Collaborating with a community relies upon an in depth understanding of it’s identity. Local histories, cultural diversity, political and decision making structures and cultures, cross-cultural engagement, local assets and resources (including social and cultural), accessibility and inclusion realities and, of course, the physical environment itself, both built and natural.  As facilitators who are usually visiting a community to deliver work, we can’t obtain the depth of understanding that a local resident has unless we choose to live there for a period of time that locals might consider necessary to ‘really get’ how a community functions. For this reason alone, when undertaking any work requiring us to explore place based solutions to problems, we argue the need to include local people from the very beginning as drivers of the engagement process. And there are many more reasons.

By engaging with the community early and inclusively to frame how the work can be designed and delivered we maximise the way local people and agencies are able to participate in, advocate through and be meaningfully involved in the work.

Involving people from the very beginning enables a better ‘behind the scenes’ sense of how the community works. We honour the fact that local people own their community and that their active involvement in shaping how it is designed and managed is in the best interests of everyone. Even when an inclusive process seems ‘messy’ and takes longer than an individual simply making a decision.  By involving community representatives in the way we design and facilitate our methodology they are also exposed to new skills and experiences and greater capacity to engage and participate in future decision making processes.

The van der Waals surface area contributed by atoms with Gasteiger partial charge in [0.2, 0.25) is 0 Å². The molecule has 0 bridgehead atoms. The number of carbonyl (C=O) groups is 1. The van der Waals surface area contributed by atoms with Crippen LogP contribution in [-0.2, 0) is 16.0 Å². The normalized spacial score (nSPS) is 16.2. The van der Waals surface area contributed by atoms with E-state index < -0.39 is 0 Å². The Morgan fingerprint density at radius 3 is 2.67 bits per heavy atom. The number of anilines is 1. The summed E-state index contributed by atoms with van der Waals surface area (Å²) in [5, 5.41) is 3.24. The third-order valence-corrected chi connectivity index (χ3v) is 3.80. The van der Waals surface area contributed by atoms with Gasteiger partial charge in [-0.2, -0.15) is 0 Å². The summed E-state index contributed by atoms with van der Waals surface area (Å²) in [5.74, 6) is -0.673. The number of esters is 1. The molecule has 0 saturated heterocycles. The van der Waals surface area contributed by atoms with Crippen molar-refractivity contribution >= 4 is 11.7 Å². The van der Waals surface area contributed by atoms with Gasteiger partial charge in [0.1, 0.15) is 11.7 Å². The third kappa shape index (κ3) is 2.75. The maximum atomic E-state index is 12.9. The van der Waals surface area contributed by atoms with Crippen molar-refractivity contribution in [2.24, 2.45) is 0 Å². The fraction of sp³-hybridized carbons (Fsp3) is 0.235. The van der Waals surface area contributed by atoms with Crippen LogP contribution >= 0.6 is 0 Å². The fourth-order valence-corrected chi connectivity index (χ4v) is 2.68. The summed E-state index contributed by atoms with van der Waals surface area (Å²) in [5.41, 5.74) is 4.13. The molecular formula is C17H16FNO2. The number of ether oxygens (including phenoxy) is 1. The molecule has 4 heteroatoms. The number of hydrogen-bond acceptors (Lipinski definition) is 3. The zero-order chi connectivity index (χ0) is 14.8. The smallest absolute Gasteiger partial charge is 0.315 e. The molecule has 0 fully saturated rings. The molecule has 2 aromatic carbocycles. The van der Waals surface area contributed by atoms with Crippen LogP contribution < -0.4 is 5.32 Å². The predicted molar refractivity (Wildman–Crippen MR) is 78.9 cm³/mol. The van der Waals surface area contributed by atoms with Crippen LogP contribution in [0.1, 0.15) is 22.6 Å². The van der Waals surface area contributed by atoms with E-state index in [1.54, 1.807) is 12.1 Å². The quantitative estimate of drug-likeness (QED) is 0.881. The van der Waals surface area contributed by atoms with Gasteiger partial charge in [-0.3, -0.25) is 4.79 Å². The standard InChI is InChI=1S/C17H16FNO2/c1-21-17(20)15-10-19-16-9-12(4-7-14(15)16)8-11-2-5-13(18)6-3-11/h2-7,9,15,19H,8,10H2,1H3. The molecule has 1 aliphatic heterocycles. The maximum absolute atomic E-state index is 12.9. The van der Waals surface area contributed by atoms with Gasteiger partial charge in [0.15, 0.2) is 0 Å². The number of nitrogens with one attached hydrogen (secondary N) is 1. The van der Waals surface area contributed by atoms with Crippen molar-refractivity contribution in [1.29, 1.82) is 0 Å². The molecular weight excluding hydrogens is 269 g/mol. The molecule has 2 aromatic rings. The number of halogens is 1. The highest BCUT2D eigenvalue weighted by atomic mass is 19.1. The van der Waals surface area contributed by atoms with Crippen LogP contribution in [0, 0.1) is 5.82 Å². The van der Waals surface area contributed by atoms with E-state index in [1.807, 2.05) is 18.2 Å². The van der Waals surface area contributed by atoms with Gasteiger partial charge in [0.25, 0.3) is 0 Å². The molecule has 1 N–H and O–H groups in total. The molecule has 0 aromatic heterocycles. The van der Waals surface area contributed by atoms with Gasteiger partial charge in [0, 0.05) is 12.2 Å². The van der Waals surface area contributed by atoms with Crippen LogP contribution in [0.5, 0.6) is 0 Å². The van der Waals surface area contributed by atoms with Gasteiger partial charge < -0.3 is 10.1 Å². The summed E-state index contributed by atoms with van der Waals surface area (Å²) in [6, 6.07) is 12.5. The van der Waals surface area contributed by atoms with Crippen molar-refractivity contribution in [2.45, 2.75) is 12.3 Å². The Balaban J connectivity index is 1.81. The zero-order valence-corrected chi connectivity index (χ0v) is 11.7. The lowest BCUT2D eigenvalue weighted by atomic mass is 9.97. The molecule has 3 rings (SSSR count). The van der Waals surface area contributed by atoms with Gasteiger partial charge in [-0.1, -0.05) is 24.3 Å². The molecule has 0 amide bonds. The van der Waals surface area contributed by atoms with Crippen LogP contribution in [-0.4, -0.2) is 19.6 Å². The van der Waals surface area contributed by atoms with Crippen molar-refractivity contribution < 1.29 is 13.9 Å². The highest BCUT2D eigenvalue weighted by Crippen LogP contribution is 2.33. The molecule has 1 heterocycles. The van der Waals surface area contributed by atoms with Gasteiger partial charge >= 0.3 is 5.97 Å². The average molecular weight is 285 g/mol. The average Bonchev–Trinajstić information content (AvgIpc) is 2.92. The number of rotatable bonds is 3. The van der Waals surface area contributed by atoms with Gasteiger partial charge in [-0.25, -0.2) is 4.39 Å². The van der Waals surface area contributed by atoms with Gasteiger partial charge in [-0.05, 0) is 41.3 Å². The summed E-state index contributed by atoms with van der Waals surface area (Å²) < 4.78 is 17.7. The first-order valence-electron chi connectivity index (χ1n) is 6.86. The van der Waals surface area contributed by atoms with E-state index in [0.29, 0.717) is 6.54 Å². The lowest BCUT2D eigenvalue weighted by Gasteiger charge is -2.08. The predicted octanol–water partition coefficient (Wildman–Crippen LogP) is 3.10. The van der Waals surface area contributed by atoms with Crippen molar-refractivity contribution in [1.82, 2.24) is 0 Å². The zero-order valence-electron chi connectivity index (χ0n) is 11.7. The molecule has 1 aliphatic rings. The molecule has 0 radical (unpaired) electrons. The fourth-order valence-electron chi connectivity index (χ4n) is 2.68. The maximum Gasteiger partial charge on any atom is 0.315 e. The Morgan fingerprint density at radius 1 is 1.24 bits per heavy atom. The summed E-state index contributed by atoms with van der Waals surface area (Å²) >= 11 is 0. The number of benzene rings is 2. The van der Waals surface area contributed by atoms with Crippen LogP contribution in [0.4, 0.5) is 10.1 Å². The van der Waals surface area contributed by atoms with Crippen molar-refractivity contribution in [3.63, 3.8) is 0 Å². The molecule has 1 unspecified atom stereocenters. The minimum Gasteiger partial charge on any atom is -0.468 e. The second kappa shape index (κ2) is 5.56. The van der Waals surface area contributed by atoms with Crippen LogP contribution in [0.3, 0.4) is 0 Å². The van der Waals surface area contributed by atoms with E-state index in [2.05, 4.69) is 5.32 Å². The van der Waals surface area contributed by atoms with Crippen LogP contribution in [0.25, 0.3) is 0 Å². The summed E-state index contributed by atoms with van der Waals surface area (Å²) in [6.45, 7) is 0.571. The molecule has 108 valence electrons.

For us, connecting early with the community applies to both our film and engagement work, as each requires people to trust that we’ll represent their stories accurately. 

Our engagement processes invite activists, government, businesses, peak bodies and people from both marginalised and mainstream backgrounds to participate.

I’ve personally spent the majority of my professional life working with marginalised peoples in urban, rural and remote communities. I draw on these experiences to design creative ways of encouraging people in difficult circumstances to share their stories.

Everyone is differently abled and interested, so the work FC produces is designed to create space for people to be involved in many different ways. 

We want to work with local people interested in being involved from the start to design and guide the whole process.

We create space for others that may want to help coordinate or make artworks or network or photograph the process or do other specific tasks they have time and capacity for. We also seek to work with local people who have the ability to provide resources and spaces and ideas.

And we work with the community to promote and generate audience for what we produce.  

We collaborate with people to produce locally relevant films and events where people can connect and share and celebrate. 

We’re fermenting collaboration wherever we can.

I hope you can join us. 

Steph Vajda


Place based engagement with young people

Cross cultural engagement

Engaging with remote communities

Community arts workshops and engagement programs

Cultural mapping and placemaking

Community workshops, meetings, SpeakOuts and displays


Campaign building and strategising

Engagement for planning and decision making

Skill sharing network building programs

Participatory event planning

Project management mentoring

Grant writing and fundraising


Short film and documentary

Arts and cultural public workshops

Local events and festivals

Participatory and professional design

Promotional films and collateral

Participatory film making

Spaces for professional exchange

Cross cultural movement building